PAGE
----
Exhibition at Tate Britain London, running until 9 April 2024
Reviewed by Allison Balfour
This ambitious and very interesting show was for me a ‘blast from the past’ and for younger visitors it should be a real eye-opener. Works in the exhibition are made in a variety of media, including traditional painting, drawing, print-making, film and photography, but also use much more everyday materials associated with the home and ‘women’s’ work and skills, such as knitting, cooking, sewing, mending and cleaning.
For example in the photowork illustrated below by Alexis Hunter, originally made in 1978, The Marxist’s Wife still does the Housework, a woman’s hand is shown cleaning an image of Marx with a rag which gradually wipes away his face. The label accompanying the work states that the title is ‘a reference to Marx’s failure to incorporate women’s work in the home into his theory of labour relations’.
While Marxists would counter this argument by pointing to the demand for the socialisation of domestic labour so the work of social reproduction is properly shared by society as a whole, which should be in every revolutionary programme, nevertheless Hunter’s piece does provoke reflection, debate and, as the show’s title suggests, activity and change.
The struggles of women expressed in the visual and material culture of the time also show how many women attempted to address a whole number of issues relating to social, economic, racial and sexual oppression. Demands for equal pay, free abortion and contraception, wages for housework, an end to the exploitation of women’s bodies, patriarchal culture, anti-war protests, the marginalisation of women artists, and lack of free or even affordable childcare all feature in the works on show.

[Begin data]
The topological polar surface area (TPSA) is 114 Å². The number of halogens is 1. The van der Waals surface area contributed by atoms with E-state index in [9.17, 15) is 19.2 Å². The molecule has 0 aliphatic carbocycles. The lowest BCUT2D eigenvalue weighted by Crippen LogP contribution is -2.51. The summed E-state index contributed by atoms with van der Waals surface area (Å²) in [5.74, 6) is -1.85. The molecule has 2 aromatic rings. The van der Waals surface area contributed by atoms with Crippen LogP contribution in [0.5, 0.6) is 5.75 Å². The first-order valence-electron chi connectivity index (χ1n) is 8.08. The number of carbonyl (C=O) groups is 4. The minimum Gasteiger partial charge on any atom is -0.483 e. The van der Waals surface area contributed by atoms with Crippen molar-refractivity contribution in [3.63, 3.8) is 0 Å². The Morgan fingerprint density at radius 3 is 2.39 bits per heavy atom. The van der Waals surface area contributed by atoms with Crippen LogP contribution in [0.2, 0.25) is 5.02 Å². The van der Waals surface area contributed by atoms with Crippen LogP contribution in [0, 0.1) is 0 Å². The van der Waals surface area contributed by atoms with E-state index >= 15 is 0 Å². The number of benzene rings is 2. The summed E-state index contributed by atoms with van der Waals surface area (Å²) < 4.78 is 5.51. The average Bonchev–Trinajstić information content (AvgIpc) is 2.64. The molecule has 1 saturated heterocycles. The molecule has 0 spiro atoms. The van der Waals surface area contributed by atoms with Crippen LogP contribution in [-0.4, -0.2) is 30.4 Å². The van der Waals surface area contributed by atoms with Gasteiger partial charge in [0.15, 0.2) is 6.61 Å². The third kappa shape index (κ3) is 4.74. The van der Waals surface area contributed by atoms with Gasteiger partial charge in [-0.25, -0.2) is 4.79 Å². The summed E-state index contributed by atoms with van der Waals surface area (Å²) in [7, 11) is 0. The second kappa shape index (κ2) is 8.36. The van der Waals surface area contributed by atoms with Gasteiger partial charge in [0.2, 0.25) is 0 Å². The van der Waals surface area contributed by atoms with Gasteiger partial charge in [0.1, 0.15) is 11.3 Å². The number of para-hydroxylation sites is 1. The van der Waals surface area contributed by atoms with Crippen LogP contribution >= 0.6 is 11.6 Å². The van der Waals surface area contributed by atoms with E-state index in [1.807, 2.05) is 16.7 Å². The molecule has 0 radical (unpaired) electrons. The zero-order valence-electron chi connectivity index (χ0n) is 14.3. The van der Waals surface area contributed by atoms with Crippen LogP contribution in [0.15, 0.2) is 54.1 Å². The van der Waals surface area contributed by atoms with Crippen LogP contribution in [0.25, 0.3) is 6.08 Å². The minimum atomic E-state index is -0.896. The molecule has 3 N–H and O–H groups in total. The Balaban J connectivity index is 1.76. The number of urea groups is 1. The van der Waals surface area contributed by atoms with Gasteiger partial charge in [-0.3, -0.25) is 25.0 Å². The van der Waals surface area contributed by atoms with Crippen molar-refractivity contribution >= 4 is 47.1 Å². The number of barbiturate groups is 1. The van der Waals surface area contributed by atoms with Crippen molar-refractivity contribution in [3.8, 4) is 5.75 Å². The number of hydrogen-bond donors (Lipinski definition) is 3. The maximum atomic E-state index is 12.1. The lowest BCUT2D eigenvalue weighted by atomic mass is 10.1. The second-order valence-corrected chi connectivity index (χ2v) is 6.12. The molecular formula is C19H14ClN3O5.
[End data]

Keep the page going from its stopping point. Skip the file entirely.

While many of the works come from a feminist perspective and see men and patriarchy as the main oppressors, other works are fiercely critical of Margaret Thatcher, and some acknowledge the support of men. In Melanie Friend’s series Mothers’ Pride, from 1988, we witness the testimonies of teenage mothers having to give up educational opportunities due to pregnancies, lack of support from government, and often from home.
Works by photography collective The Hackney Flashers, including their famous campaigning photography, Who’s holding the Baby, 1978-80, documented women campaigning for childcare – ‘childcare is a question of money and class’. This is still the case today, arguably even worse.
Sections of the exhibition also cover mass women’s actions like the Greenham Common Peace Camp, and the women’s support groups in the Miners Strike 1984-5 and last but definitely not least, lesbian rights and identities, as with Rosie Martin’s photo and text works on the theme of ‘What does a Lesbian look like?’
An interesting aspect of this exhibition is the display of publications from the time, Shrew, Spare Rib, and many others produced as cheaply and quickly as possibly using stencils and duplicating machines. This seems like ancient technology now in the digital age!
Other works used cheap and easily available materials, which have degraded over time. For example Marlene Smith’s Good Housekeeping 111, (1985 remade 2023) includes J-cloths, used for cleaning, soaked in plaster, then dried. This installation commemorates Cherry Groce, shot by police who burst into her home in Brixton, leaving her paralysed. Her death led to angry uprisings against police disregard for Black lives. That hasn’t changed much either.
There is not much about trans women in the show; that is something that I think would be different if the show was covering the present time, when trans rights have become more visible and important, as well as being a dividing line between feminists who refuse to include transwomen in the category of ‘woman, and women who support transwomen’s chosen identities.
This is an exhibition, which has much to offer on many levels, and importantly it shows how much remains to be done to eradicate women’s oppression and exploitation in society. In some ways how little has changed for many women here in the UK and around the world. Art and activism still have an enormous role to play in the fight for equality and justice.